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Sat., Aug. 9, 2014

Guest opinion: Preventive measures can reduce size of wildfires

Remember the TV commercial for Fram oil filters? A mechanic disassembling an automobile engine looks up and says, “You can pay me now or pay me later.” In other words, paying a little bit every so often to replace the engine oil and filter avoids the high cost of an engine overhaul later.

As with engines, forests require maintenance. The American West is indeed paying for our lack of action earlier, as not enough preventive maintenance on federal forests is flaring up in large-scale wildfires. Although more than 98 percent of all wildfires are effectively controlled while they are small, the few that get away are becoming bigger and having more severe effects. For example, the Carlton Complex fire in Central Washington has burned more than 400 square miles, destroyed more than 150 homes, and cost (so far) more than $20 million as crews attempt to get it under control.

Drought, climate change and the impact of insects and disease have been and will continue to add to an increasingly unsustainable situation.

A primary cause of the increased magnitude and intensity of wildfire is the unnatural overstocked conditions on our lands. Overly aggressive wildfire suppression activities coupled with more recent reductions in active forest management on public lands have increased the volume of fuels that lead to large fires and subsequent loss of a range of goods and services. According to the Society of American Foresters, the trend toward larger wildfires can be reversed by stepping up the pace and scale of management activities, especially hazardous fuels treatments, to restore fire-adapted forest landscapes.

On federal lands in Washington where active management can be used, approximately one acre of every three needs restoration treatment. In Idaho, approximately one acre of every four in the state needs treatment.

The primary mechanism to avoid large wildfires is hazardous fuel reduction, a form of vegetation management that also maintains or improves forest health conditions. Expenditures for wildfire suppression, necessary as they are, far exceed expenditures for vegetation management. Worse, in big fire years, vegetation management projects on public lands are canceled in order to provide additional firefighting funds. The high level of suppression expenditures is not sustainable, and vegetation management activities are falling further behind what is needed to improve the problems associated with large wildfires.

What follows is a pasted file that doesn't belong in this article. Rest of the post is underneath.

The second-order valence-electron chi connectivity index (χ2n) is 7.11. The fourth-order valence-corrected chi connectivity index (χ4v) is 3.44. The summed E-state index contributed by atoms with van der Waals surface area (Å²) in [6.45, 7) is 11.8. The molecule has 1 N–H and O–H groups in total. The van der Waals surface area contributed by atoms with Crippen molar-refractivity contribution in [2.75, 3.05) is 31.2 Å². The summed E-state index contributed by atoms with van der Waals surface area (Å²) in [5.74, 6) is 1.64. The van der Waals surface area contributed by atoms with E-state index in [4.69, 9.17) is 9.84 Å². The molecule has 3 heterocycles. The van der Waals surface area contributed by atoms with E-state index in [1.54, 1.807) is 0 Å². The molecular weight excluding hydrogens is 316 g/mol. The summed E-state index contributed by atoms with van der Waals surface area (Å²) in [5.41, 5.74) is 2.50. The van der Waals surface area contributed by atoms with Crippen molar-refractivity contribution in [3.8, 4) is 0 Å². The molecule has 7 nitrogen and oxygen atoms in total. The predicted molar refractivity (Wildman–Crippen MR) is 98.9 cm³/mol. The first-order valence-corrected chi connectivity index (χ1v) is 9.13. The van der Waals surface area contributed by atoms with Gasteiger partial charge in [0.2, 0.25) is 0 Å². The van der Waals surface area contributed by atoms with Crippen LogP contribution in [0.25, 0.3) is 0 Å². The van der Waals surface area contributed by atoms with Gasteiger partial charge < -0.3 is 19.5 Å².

A recent report from Northern Arizona University highlights the role and effectiveness of fuel reduction treatments in reducing the severity and costs of wildland fire with a few simple points:

• In many forest ecosystems, restoration treatments can reduce fire severity and tree mortality in the face of wildfire, and also increase carbon storage over the long term.

• Fuel reduction treatments applied at a larger scale will be more likely to modify subsequent fire behavior, thus decreasing the size and suppression costs of future wildfires.

• Fuel treatments applied only near human communities will result in areas of unchanged crown fire potential across the untreated landscape, leaving forests vulnerable to large, severe and expensive landscape-scale fires that will persist without restoration treatments.

We have a choice. Pay a little now to reduce hazardous fuels, or pay a lot more later to battle big wildfires. Vegetation management is, after all, a triple win. Not only is future wildfire behavior modified, thereby protecting wildlife habitat as well as air and water quality, but we can use the removed material to make useful products, including energy (the University of Idaho, for example, heats its Moscow campus with wood residues from local sawmills), and the management activities put people to work in our rural communities.

By contacting your legislators and urging preventive maintenance on federal lands, you can help land managers get the budgets they need to help protect firefighters and our communities by reducing fuel loads so that landscapes are more resilient to fire.

Jay O’Laughlin, Ph.D., is a professor of forestry and policy sciences at the University of Idaho.

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